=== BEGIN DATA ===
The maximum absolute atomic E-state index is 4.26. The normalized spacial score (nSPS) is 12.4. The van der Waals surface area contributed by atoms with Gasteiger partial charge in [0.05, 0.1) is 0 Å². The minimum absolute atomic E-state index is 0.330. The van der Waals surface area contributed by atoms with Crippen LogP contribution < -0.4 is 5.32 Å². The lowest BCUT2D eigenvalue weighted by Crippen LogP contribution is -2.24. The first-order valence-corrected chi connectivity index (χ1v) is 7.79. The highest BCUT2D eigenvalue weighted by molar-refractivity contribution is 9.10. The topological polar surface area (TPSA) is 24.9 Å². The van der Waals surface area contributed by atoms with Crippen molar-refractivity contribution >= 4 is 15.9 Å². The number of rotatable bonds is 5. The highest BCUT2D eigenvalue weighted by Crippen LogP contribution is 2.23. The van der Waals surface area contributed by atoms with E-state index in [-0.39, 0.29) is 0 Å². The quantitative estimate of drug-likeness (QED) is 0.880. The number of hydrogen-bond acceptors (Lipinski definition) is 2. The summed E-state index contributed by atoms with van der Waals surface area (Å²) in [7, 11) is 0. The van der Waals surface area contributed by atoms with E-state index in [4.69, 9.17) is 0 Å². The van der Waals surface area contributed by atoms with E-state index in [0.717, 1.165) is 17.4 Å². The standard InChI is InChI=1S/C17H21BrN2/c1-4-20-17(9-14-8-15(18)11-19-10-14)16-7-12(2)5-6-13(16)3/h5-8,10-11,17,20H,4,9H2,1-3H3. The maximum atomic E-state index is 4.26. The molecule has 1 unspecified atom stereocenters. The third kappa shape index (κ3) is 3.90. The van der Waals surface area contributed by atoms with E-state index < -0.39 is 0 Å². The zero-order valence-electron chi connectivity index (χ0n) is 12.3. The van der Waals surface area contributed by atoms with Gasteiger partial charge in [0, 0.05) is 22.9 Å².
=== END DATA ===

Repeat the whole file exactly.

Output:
The maximum absolute atomic E-state index is 4.26. The normalized spacial score (nSPS) is 12.4. The van der Waals surface area contributed by atoms with Gasteiger partial charge in [0.05, 0.1) is 0 Å². The minimum absolute atomic E-state index is 0.330. The van der Waals surface area contributed by atoms with Crippen LogP contribution < -0.4 is 5.32 Å². The lowest BCUT2D eigenvalue weighted by Crippen LogP contribution is -2.24. The first-order valence-corrected chi connectivity index (χ1v) is 7.79. The highest BCUT2D eigenvalue weighted by molar-refractivity contribution is 9.10. The topological polar surface area (TPSA) is 24.9 Å². The van der Waals surface area contributed by atoms with Crippen molar-refractivity contribution >= 4 is 15.9 Å². The number of rotatable bonds is 5. The highest BCUT2D eigenvalue weighted by Crippen LogP contribution is 2.23. The van der Waals surface area contributed by atoms with E-state index in [-0.39, 0.29) is 0 Å². The quantitative estimate of drug-likeness (QED) is 0.880. The number of hydrogen-bond acceptors (Lipinski definition) is 2. The summed E-state index contributed by atoms with van der Waals surface area (Å²) in [7, 11) is 0. The van der Waals surface area contributed by atoms with E-state index in [4.69, 9.17) is 0 Å². The van der Waals surface area contributed by atoms with E-state index in [0.717, 1.165) is 17.4 Å². The standard InChI is InChI=1S/C17H21BrN2/c1-4-20-17(9-14-8-15(18)11-19-10-14)16-7-12(2)5-6-13(16)3/h5-8,10-11,17,20H,4,9H2,1-3H3. The maximum atomic E-state index is 4.26. The molecule has 1 unspecified atom stereocenters. The third kappa shape index (κ3) is 3.90. The van der Waals surface area contributed by atoms with E-state index < -0.39 is 0 Å². The zero-order valence-electron chi connectivity index (χ0n) is 12.3. The van der Waals surface area contributed by atoms with Gasteiger partial charge in [0, 0.05) is 22.9 Å².